The United States District Court for the Central District of California has granted summary judgment in a copyright case stemming from singer Gwen Stefani’s 2014 hit song “Spark the Fire.” The suit was brought by Stefani’s former hairdresser Richard Morrill. He alleged that he played Stefani a song called “Who’s Got My Lightah” while working on her hair in the late ‘90s and that she lifted key elements from the song when recording “Spark the Fire” nearly two decades later, including distinctive word pronunciations and rhyme patterns.

In her order granting Stefani’s motion for summary judgment, U.S. District Judge Dolly Gee ruled that the songs were not substantially similar. Gee found that the pattern of pronouncing words ending in –er as if they had ended in –ah (such as ‘light-ah’ and ‘fi-ah’) did not originate with Morrill, but rather “is a common practice in African American Vernacular English.” The judge also rejected Morrill’s claim that rhyming light-ah and fi-ah at the end of a line was sufficiently original to be given copyright protections. As Gee observes, “the last word in the line of a song often rhymes.”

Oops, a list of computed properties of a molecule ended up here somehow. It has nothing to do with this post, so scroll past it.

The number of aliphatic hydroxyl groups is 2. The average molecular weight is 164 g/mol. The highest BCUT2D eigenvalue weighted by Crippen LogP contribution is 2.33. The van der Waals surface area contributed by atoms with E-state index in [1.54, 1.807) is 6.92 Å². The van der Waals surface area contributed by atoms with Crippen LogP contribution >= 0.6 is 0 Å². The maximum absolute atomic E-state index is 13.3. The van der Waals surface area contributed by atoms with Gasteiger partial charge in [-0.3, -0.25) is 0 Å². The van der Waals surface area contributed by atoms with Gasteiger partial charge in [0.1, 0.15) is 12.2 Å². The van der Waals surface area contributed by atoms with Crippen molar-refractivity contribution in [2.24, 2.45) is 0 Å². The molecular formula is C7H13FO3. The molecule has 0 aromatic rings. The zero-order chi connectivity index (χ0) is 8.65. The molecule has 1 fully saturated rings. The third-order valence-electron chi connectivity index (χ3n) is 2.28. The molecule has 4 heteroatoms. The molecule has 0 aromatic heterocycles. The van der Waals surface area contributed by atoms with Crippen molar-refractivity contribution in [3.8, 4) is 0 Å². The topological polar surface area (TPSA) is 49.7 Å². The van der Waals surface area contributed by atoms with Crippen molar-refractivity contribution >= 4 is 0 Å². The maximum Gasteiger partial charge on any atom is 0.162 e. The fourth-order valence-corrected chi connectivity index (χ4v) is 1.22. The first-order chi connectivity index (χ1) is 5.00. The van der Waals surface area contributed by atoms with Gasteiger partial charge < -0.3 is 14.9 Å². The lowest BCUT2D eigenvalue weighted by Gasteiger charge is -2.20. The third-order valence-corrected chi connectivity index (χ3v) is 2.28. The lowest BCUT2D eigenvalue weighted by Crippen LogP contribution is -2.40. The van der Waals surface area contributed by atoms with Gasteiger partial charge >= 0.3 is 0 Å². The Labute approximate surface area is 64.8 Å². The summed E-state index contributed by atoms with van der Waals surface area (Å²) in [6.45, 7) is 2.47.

This lawsuit is the latest example of what Pitchfork describes as a “new frontier for litigiousness” in popular music. The past few years have seen other famous performers like Sam Smith, Robin Thicke, Taylor Swift, and Bruno Mars litigating copyright infringement claims. This trend raises the concern that copyright law may have a chilling effect on the very creative efforts it intends to foster. As entertainment lawyer Mattias Eng observes, “Whenever there is a [big enough] hit…it is virtually guaranteed that there will be some sort of claim…They run the gamut, from ‘ridiculous’ to ‘cause for concern.’”

Image: Lori Shaull, Gwen Stefani, No Doubt, CC BY-SA 2.0.

Alex Van Dyke is an Entertainment Highlight Contributor for the Harvard Journal of Sports and Entertainment Law and a current first year student at Harvard Law School (Class of 2021).